Hall of Fame closer Bruce Sutter, World Series champion, dead at 69

Hall of Fame closer Bruce Sutter has died at age 69, the St. Louis Cardinals announced Friday. Sutter played 12 seasons in the big leagues from 1976-88, including four years with St. Louis, before being elected to the Hall of Fame in 2006 as the first pitcher inducted without ever starting a game.

“On behalf of the Cardinals organization and baseball fans everywhere, I would like to express our deepest condolences to the Sutter family,” Cardinals principal owner and CEO Bill DeWitt Jr. said in a statement. “Bruce was a fan-favorite during his years in St. Louis and in the years to follow, and he will always be remembered for his 1982 World Series clinching save and signature split-fingered pitch. He was a true pioneer in the game, changing the role of the late inning reliever. ”

Sutter was a pioneer who helped popularize the split-finger fastball, a pitch few threw regularly before he mastered it. Furthermore, he was the first true “modern” closer whose work was limited to save situations. Chicago Cubs manager Herman Franks used Sutter that way early on his career, and other teams soon followed along with their best relievers.

Originally a 21st round pick by the Senators in the 1970 draft, Sutter did not sign with Washington, and instead went to the Cubs as an undrafted free agent in September 1971. He made his MLB debut May 1976 and immediately became one of the best relievers in baseball. Sutter was an All-Star the next year and won the NL Cy Young with Chicago in 1979.

The Cubs traded Sutter to the rival Cardinals for three players in December 1980. In St. Louis, he closed out the 1982 World Series and finished in the top five of the Cy Young voting three times in his four years with the Cardinals. He finished his career with the Atlanta Braves after signing a four-year contract that included 30 years of deferred payments.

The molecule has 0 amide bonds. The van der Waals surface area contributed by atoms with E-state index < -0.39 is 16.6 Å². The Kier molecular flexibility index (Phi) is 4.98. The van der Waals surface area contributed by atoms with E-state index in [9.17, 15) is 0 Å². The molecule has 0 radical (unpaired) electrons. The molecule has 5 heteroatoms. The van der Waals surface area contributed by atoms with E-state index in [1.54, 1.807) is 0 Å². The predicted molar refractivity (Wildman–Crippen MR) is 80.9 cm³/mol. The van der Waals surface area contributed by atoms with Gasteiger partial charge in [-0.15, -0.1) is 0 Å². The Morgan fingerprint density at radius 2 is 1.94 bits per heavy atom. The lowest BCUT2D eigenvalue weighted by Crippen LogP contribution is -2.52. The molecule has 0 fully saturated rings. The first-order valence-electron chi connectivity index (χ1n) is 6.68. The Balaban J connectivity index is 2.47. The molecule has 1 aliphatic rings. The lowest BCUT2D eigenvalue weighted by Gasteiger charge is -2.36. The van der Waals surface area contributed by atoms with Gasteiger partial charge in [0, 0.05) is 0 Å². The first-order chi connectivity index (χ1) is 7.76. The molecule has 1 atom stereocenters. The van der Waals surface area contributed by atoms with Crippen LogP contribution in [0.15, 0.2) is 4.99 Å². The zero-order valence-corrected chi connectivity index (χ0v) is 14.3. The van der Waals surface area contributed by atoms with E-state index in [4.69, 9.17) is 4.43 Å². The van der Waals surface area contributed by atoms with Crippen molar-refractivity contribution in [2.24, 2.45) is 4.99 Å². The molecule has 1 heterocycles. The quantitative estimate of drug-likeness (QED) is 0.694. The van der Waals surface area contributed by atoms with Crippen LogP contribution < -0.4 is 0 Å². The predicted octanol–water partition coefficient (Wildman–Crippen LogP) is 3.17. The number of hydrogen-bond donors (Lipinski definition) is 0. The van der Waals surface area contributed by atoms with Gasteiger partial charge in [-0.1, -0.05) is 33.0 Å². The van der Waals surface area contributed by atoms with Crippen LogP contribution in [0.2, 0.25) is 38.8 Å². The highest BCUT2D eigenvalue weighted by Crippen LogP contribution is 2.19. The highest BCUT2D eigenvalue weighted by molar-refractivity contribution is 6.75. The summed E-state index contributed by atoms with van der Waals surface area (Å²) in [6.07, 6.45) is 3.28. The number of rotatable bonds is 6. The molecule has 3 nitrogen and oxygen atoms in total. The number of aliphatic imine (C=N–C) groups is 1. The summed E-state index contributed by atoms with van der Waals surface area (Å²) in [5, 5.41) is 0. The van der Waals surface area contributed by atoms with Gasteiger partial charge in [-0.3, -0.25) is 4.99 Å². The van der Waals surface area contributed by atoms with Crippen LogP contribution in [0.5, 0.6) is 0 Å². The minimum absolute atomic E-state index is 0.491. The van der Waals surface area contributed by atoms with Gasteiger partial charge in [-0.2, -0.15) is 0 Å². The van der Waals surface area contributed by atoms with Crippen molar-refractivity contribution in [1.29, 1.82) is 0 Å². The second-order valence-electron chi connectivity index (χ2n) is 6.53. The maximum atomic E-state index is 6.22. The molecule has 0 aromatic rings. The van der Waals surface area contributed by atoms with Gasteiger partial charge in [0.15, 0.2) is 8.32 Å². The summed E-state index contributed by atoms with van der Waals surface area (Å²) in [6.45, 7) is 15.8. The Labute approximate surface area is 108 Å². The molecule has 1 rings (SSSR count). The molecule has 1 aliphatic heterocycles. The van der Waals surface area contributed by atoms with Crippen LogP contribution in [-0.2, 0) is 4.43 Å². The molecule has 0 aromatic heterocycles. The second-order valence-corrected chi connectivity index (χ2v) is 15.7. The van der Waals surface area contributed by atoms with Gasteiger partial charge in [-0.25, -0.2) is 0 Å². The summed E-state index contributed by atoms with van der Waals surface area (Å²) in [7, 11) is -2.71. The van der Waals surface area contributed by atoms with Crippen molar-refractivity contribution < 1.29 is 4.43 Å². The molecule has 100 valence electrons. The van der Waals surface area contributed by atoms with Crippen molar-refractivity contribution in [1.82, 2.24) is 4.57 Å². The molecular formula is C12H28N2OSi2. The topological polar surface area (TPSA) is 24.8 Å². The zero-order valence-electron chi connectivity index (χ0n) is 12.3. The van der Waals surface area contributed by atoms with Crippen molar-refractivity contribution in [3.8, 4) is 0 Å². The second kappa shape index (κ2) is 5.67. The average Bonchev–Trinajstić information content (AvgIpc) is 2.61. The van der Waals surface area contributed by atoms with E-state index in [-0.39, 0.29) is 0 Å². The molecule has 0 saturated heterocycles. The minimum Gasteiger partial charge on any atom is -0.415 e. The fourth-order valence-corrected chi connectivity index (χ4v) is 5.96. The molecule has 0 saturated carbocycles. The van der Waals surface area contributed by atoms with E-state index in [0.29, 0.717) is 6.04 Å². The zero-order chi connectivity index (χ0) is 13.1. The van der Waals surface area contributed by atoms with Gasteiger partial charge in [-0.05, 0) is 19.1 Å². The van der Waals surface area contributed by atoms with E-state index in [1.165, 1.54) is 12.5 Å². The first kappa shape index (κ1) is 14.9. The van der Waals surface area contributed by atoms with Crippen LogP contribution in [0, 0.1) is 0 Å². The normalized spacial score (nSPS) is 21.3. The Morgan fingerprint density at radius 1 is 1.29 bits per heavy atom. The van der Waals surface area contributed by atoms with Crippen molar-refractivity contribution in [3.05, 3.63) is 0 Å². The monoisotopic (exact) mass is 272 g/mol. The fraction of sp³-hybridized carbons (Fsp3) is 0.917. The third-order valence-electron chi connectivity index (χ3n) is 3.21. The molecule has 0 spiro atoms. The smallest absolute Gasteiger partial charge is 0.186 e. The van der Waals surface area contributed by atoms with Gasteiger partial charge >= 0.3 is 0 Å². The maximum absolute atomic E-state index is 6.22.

Sutter led the league in saves five times, went to six All-Star Games, and received Cy Young votes in five seasons. He received MVP votes in six seasons as well. At the time of his retirement of him, Sutter’s 300 career saves were the third most all-time and a National League record.

“I am deeply saddened by the news of the passing of Bruce Sutter, whose career was an incredible baseball success story,” commissioner Rob Manfred added in a statement. “Bruce ascended from being a nondrafted free agent to the heights of Baseball by pioneering the split-fingered fastball. That pitch not only led him to the Major Leagues, but also made him a Cy Young Award winner with the Cubs and a World Series Champion with the 1982 Cardinals. Bruce was the first pitcher to reach the Hall of Fame without starting a game, and he was one of the key figures who foreshadowed how the use of relievers would evolve. ”

“Bruce will be remembered as one of the best pitchers in the histories of two of our most historic franchises,” Manfred added. “On behalf of Major League Baseball, I extend my condolences to Bruce’s family, his friends and his fans of him in Chicago, St. Louis, Atlanta and throughout our game.”

Sutter was elected to the Hall of Fame in his 13th year on the ballot. He was the fourth reliever inducted and has a Cardinals cap on his plaque despite playing more years and making more career appearances with the Cubs. The Cardinals retired No. 42 in Sutter’s honor in 2006. The number was universally retired for Jackie Robinson in 1997.

Sutter is survived by his wife, Jayme, as well as their three sons and six grandchildren.

About the author


Leave a Comment